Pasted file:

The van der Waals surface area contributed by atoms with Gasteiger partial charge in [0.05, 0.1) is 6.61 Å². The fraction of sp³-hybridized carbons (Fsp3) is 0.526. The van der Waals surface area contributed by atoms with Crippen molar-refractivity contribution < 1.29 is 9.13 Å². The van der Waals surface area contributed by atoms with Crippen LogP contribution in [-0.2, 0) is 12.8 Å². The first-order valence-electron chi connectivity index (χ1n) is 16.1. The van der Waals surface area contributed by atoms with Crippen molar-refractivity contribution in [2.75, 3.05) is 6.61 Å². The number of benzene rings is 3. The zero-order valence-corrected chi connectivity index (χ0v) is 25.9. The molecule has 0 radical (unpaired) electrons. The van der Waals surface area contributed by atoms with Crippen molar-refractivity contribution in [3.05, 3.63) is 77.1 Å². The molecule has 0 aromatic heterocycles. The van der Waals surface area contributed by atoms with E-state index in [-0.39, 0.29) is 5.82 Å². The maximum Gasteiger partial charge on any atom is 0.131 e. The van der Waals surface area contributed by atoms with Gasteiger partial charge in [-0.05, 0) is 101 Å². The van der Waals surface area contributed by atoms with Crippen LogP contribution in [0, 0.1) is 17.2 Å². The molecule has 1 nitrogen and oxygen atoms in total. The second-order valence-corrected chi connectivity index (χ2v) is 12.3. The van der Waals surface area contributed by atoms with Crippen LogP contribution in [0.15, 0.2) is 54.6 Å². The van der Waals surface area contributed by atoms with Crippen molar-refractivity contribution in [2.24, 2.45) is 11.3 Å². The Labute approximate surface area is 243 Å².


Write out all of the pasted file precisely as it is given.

The van der Waals surface area contributed by atoms with Gasteiger partial charge in [0.05, 0.1) is 6.61 Å². The fraction of sp³-hybridized carbons (Fsp3) is 0.526. The van der Waals surface area contributed by atoms with Crippen molar-refractivity contribution < 1.29 is 9.13 Å². The van der Waals surface area contributed by atoms with Crippen LogP contribution in [-0.2, 0) is 12.8 Å². The first-order valence-electron chi connectivity index (χ1n) is 16.1. The van der Waals surface area contributed by atoms with Crippen molar-refractivity contribution in [2.75, 3.05) is 6.61 Å². The number of benzene rings is 3. The zero-order valence-corrected chi connectivity index (χ0v) is 25.9. The molecule has 0 radical (unpaired) electrons. The van der Waals surface area contributed by atoms with Crippen molar-refractivity contribution in [3.05, 3.63) is 77.1 Å². The molecule has 0 aromatic heterocycles. The van der Waals surface area contributed by atoms with E-state index in [-0.39, 0.29) is 5.82 Å². The maximum Gasteiger partial charge on any atom is 0.131 e. The van der Waals surface area contributed by atoms with Gasteiger partial charge in [-0.05, 0) is 101 Å². The van der Waals surface area contributed by atoms with Crippen LogP contribution in [0, 0.1) is 17.2 Å². The molecule has 1 nitrogen and oxygen atoms in total. The second-order valence-corrected chi connectivity index (χ2v) is 12.3. The van der Waals surface area contributed by atoms with Crippen LogP contribution in [0.15, 0.2) is 54.6 Å². The van der Waals surface area contributed by atoms with Crippen molar-refractivity contribution in [2.24, 2.45) is 11.3 Å². The Labute approximate surface area is 243 Å².